I agree she sounds kind of creepy. But here’s the problem: she is right. All types of bees really do have five eyes.
The two big eyes on a bee are called compound eyes because they are made up of thousands of tiny lenses. Each lens (called a facet) sees a small part of a scene and, all together, the lenses form an entire picture. You can compare it to a tile mosaic where tiles of different colors are put together to form a picture.
But the picture is not flat. All the facets are on a different part of a curved surface. This means the bee can easily see movement in any direction. Bees don’t see as well when everything holds still, which is why holding still can often prevent stings. Although bees see movement very easily, their eyes don’t form a clear image the way ours do.
Bee eyes also don’t see the same colors we do. They can see ultraviolet light, but we can’t. They cannot see red, but we can. In other words, they are better at seeing short wavelengths instead of long ones.
The three other eyes are called simple eyes or ocelli. They are at the top of the bee’s head in a triangular pattern and are very small. These eyes don’t see images but can detect light, especially changes in light. The ocelli help bees escape danger because if something is swooping down to eat them, the shadow created by the predator alerts the bee that something is wrong and gives it time to fly away. The compound eyes together with the ocelli make it very hard to sneak up on a bee.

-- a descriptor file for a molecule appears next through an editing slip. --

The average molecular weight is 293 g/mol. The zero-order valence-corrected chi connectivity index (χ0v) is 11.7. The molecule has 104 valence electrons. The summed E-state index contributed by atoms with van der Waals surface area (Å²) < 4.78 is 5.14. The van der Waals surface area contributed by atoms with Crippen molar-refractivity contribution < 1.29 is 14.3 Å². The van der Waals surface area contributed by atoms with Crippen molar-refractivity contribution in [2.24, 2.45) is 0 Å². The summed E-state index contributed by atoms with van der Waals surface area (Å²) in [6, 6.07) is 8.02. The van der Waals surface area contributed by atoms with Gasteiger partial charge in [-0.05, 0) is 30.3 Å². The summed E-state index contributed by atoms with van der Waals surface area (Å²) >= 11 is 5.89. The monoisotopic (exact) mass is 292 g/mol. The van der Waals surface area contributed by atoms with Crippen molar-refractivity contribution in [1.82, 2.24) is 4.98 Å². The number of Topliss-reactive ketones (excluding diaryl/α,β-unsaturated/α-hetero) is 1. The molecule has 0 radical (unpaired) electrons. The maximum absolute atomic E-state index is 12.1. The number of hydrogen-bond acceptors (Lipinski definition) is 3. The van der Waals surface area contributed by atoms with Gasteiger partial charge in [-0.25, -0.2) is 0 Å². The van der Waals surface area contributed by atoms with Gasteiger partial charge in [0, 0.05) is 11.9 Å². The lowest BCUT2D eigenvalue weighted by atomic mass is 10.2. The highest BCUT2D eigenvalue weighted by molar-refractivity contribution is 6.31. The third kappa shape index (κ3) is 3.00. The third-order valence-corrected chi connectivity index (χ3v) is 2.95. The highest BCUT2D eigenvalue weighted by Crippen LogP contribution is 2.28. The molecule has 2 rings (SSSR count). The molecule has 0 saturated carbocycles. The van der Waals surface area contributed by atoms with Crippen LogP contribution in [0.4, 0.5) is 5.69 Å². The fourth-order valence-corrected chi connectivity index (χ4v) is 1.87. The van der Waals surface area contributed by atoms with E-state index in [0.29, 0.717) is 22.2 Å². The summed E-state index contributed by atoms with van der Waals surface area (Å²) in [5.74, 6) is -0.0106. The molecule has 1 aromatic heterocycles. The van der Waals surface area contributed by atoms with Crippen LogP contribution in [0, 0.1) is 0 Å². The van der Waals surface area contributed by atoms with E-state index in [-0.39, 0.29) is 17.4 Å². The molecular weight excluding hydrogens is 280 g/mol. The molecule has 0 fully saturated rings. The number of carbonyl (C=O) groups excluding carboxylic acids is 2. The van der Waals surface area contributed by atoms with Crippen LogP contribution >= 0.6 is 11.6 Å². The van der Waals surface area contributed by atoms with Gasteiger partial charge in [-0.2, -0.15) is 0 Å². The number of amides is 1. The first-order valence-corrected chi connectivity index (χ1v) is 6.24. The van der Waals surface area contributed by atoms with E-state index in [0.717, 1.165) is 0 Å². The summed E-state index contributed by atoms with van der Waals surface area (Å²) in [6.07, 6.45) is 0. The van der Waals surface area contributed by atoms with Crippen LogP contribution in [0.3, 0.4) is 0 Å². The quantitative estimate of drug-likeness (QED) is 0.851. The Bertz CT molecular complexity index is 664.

Now, want to creep out your teacher? Tell her bees have hair growing out of their eyes! It’s true.
Thanks for writing to ask an expert. Hope you will send Rusty some more questions. Science IS creepy. But it’s also cool. And bees are some of the coolest creatures of all.
When I used to sub science class, the students would always settle down if I promised to tell them something creepy when they finished their work. Here’s MY favorite Creepy Science Fact: Bears love blackberries, and in summer they eat so many their poop turns blue. See if your teacher knew that.
Thanks, Nan! I didn’t know that!
Purely in the interests of science – and without hurting any bees – I have found it impossible to ‘move’ a bee away once it ‘locked on’ to me as a potential threat. They simply move sideways but continue to eyeball me through the veil. Wasps are sluggish easy targets by comparison when I encounter them in my beesuit and gloves. When I was in my first year of beeking, several of my stings were on the hand as the bees decided to show me who was fastest, and showing that they were fully aware of where I was vulnerable. This all surely demonstrates how superbly they are put together, and that their eyes are as good as they need to be.
I didn’t know any of this. Really this is the first time that I’m interested in it. Thanks for the help.
Does a bee actually have 5 eyelids then?